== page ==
I’m looking into the Endangered Languages Documentation Programme (ELDP) grants, but I can’t find a definition anywhere of how they define the term “endangered language”. Does anyone know what metrics are used for language endangerment / could anyone share experience of previous applications being accepted/rejected based on this criterion?
(I’m assuming there are some definitions/criteria as about 6 years ago a friend emailed ELDP enquiring about Small Grants funding for a project on a Swedish South Saami dialect, and we got a response back advising us not apply as it was unlikely to be funded, on the grounds that there was already an ELDP project on a South Saami dialect (so our proposal wouldn’t meet the right balance of endangered/underresearched))
I’ve had an ELDP grant rejected because Ende (a language of 600 people in Papua New Guinea) wasn’t endangered enough and was sufficiently documented (I had conducted one two-month field trip already and archived with another institution).
My first ELDP grant was rejected because the amount of work I proposed to do was “so much work that it would be unethical to the community to overwhelm them with such a workload” (I suggested getting 20 hours of speech over a two-month period). My counterpart in the next village over got the grant. He proposed collecting 2 hours of recordings. I collected nearly 40 hours (and transcribed 20) in my first trip and proposed collecting 4 hours on my second trip. That’s when I got rejected a second time, that the language was already sufficiently documented.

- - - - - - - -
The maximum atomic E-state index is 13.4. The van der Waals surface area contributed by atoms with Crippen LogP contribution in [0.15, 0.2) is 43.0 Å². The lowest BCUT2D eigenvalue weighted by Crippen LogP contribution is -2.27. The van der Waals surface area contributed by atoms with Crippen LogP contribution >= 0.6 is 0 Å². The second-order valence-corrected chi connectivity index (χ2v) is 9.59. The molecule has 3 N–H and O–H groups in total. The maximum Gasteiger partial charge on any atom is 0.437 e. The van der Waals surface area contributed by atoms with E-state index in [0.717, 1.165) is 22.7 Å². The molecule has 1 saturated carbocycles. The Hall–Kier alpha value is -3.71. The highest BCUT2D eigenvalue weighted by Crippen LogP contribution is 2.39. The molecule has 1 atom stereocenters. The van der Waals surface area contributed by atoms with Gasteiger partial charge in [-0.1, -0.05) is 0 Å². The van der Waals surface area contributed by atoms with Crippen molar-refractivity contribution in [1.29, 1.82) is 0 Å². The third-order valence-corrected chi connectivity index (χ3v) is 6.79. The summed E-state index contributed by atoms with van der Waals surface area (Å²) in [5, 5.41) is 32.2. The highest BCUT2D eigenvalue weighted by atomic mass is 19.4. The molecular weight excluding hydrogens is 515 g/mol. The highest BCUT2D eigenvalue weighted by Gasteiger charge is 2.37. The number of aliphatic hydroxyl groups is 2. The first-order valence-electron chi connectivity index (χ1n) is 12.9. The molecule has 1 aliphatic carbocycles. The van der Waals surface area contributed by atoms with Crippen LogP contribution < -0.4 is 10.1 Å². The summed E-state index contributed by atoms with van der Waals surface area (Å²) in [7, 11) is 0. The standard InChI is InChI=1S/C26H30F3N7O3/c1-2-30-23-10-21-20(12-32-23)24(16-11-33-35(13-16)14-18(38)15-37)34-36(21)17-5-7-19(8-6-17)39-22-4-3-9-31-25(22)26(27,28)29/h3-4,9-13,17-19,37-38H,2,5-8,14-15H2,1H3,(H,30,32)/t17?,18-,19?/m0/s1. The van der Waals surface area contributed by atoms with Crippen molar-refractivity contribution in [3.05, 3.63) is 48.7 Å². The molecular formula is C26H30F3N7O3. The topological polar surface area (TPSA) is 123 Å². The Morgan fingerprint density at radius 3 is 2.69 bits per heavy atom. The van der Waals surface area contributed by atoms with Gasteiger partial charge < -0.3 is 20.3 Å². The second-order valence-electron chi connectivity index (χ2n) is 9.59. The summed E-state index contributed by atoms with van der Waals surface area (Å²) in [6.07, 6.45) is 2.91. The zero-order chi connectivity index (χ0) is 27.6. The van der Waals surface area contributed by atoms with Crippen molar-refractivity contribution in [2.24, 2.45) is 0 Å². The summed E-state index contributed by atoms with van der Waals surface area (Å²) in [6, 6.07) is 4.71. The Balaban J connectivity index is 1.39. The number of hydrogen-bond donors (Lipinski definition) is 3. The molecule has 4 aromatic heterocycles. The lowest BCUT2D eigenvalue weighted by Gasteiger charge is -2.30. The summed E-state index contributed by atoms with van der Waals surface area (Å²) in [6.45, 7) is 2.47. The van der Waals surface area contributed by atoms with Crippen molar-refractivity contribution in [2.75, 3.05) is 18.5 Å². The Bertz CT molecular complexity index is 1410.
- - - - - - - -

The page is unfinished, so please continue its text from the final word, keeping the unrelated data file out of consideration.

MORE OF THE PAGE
I’ve never seen an official statement of their criteria, but from what I’ve gathered they have a very specific “sweet spot”. I’ve heard stories of rejections in every direction — too much existing documentation (so project is redundant), too many speakers (so not endangered), too few speakers (so project is doomed), too much documentation promised (so project doomed), too little documentation promised (so project isn’t worthwhile)…
On endangerment and level of documentation, you can get a sense of what criteria are relevant by checking out this Harald Hammerström blog post:
You do need to argue for why this language is considered “endangered” and there are many factors you can take into account. If there are a lot of applications for more severely endangered languages, you’ll be out of luck.
Looking back at my old ELDP small grant applications, I first proposed 2 hours of fully annotated recordings (alongside other activities) and that proposal was seen as too ambitious. My copy of my 2nd proposal says just 1 hour (!) of video, but my progress report said my goal was 15 hours with 1 hour annotated and I have a vague memory of that change happening in discussion with ELDP after the application.
I ended up with 17 hours of recording and like 3 hours of annotation despite some challenges during the project.
This was all 5 years ago so expectations for grants may have changed since then. The safest thing is to articulate how you came up with the number of hours you want, and give any evidence you have for believing that it will be an achievable goal.
In my experience as both an applicant (successful and unsuccessful) and reviewer there are no hard and fast criteria because each context is unique and it’s up to you to make a case for the importance of your own work. You can use existing survey and database information about population and level of endangerment, but you might also be working on a specific dialect that’s been underdocumented, or a set of endangered genres or traditional knowledge that is particularly endangered even though the language is still in general transmission. ELDP are generally pretty good at having info sessions and office hours in the lead up to grants, so getting a sense of how to refine your proposal is really helpful!